therefore is an uncomfortable fit on anything less than the dual-stick controller of the arcade. In an 
effort to battle this unfortunate situation, the game’s designers have offered a large number of 
controller configurations to try to suit everyone’s 
preferences. It is also possible to purchase an optional 
dual-stick controller made specifically for Saturn’s 
version of the game (an expensive solution, 
considering this is likely the only game that will ever 
use it), but after spending a few minutes with a 
standard controller, most players can get used to it. 

When consideringWrtua/ On for Saturn, it’s 
important to remember just a few things. Rrst, it’s a 
very nontraditional 
action/fighting game, 
which means it won’t 
instantly appeal to 
everyone. Second, 
those who do like this 
game tend to like it a 
lot, and for good 
reason. Third, the two- 
player game adds a 

Accurate depictions of the 'mechs and 
arenas, combined with ultra smooth 
gameplay make this one of the best arcade 
to Saturn conversions of any AM division 

Sega’s fast moving mech 
fighting game. Virtual On 
challenges players to learn 
a new gameplay formula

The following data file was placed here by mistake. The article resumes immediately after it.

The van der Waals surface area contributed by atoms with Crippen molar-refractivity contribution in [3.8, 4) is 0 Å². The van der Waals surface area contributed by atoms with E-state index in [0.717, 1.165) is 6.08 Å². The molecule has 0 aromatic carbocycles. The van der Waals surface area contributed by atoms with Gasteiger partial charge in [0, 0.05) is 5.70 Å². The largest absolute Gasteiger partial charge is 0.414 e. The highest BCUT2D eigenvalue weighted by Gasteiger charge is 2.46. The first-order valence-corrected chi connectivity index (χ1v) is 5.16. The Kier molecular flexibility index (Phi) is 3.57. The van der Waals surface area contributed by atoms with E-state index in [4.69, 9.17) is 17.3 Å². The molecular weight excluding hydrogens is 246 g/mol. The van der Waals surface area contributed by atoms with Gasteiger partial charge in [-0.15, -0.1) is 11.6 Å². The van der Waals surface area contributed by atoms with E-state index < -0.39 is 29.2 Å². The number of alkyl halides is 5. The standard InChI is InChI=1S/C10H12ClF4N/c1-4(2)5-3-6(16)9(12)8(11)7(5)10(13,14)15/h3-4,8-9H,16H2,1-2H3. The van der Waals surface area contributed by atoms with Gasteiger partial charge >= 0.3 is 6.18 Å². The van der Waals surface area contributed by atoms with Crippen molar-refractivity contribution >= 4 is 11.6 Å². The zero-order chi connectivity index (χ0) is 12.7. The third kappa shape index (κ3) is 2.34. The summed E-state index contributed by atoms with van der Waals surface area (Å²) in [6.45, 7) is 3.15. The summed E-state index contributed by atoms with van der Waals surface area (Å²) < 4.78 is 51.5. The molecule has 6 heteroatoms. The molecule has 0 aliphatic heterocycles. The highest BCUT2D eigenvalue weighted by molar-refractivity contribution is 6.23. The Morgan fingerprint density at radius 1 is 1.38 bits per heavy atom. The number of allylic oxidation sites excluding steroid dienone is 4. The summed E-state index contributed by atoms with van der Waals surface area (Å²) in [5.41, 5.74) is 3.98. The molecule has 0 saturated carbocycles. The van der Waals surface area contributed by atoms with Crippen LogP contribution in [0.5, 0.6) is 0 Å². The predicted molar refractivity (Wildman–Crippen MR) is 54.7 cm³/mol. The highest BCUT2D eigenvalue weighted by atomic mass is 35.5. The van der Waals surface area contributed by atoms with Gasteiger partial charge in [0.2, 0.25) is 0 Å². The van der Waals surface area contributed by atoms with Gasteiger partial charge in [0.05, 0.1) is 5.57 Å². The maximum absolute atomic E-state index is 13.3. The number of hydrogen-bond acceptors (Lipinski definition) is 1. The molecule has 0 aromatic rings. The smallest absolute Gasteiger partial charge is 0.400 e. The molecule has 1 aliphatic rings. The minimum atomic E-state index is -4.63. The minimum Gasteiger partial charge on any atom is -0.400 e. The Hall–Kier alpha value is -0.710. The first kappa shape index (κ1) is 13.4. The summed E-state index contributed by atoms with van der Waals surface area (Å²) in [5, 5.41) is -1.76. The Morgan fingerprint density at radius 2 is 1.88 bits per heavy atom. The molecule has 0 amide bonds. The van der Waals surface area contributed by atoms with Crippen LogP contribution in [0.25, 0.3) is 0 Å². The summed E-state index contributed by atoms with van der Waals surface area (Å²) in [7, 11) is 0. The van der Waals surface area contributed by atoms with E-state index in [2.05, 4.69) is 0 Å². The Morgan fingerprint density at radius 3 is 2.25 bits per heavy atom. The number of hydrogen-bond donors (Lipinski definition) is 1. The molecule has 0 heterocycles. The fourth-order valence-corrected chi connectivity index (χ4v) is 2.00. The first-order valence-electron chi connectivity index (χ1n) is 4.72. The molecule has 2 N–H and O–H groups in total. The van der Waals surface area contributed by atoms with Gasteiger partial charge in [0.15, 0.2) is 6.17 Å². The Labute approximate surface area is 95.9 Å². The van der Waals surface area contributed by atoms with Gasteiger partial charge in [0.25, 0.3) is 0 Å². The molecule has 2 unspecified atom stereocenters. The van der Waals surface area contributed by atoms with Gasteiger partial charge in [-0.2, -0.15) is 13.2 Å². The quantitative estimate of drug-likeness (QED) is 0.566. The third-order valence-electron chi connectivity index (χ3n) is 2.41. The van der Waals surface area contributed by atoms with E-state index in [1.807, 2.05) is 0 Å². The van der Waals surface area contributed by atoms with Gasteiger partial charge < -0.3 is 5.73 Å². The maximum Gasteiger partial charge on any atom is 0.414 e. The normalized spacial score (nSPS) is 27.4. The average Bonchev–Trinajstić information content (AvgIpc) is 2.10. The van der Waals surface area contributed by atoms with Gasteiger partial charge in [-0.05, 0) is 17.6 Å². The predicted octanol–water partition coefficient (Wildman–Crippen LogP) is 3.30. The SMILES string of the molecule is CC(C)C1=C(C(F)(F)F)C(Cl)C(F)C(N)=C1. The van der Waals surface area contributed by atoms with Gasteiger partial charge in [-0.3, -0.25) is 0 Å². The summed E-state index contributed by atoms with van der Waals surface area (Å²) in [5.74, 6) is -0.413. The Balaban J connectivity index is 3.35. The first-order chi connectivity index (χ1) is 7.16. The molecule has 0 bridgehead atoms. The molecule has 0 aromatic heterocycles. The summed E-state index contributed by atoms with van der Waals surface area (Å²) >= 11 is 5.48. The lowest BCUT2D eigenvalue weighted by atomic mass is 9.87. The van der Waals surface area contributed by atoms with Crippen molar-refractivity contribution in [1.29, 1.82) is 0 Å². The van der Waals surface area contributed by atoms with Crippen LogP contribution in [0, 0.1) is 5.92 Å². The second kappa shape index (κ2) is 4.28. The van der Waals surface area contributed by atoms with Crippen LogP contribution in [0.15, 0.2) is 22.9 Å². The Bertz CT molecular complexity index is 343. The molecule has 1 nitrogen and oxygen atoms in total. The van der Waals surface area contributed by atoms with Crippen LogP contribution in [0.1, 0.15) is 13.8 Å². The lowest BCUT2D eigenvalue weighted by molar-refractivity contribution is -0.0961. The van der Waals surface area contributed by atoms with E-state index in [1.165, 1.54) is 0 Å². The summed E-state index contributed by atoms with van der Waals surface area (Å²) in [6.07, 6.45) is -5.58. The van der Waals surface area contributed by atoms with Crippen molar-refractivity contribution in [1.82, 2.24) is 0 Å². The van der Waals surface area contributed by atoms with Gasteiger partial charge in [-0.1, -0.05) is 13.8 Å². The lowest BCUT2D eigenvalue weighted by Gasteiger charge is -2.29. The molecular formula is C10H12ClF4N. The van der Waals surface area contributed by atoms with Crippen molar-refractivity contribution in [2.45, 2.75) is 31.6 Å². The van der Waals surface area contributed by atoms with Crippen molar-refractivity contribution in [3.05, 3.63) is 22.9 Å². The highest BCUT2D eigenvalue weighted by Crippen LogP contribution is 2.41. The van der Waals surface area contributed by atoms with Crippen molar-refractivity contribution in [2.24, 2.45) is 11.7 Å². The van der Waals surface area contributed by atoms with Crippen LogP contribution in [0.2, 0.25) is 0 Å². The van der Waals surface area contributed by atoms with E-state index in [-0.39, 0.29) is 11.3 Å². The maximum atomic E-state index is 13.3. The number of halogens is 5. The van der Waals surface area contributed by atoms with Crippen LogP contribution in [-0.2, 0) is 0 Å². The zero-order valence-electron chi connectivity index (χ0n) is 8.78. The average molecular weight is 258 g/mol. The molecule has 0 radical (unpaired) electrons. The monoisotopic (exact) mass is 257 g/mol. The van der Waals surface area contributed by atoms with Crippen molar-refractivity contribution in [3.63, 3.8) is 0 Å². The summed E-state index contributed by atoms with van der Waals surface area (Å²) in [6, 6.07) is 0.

tremendous amount of replay value. Rnally, this could very well be 
the most accurate arcade to Saturn translation yet, and if you’re an 
AM Division fan, that really means something. 

Rating: kc*** 

Blazing Dragons 

Publisher: Mindscape 
Developer: Crystal Dynamics 

This title was originally 
scheduled to be released around 
the time of PlayStation’s launch, 
but not until over a year later 
was the game finally complete. In 
that time, the developers have 
managed to put in over 40 wacky 
characters, 50 different scenes, 
several puzzles, and even some 
occasional humor. Terry Jones, of 
Monty Python fame, created the 

The voices of Terry Jones, 

Cheech Marin, and Harry Shearer 
almost make Biazing Dragons fun 

characters, and for the most part 
the game is enjoyable. Some of 
the highlights in Blazing Dragons 
are the voices of Cheech Marin 
and Harry Shearer of “The 
Simpsons." Beyond the good 
voice-acting. Blazing Dragons has 
a decent amount of puzzles, but 
the constant loading and slow 
play really don’t suit consoles. 
But, if it’s a graphic adventure 
you want, then Blazing Dragons 
is pretty much your only choice. 
Rating: ★★ 

Next Generation OnUne, httpV/^ 

A heart opened. 

Trust is the shiny jewel glistening 
brightly in the rock of friendship. 

Then, like any rock, it can be a powerful tool. 

A blunt object that can be hammered against your allies' 
unsuspecting, trusting skulls, against a monolithic church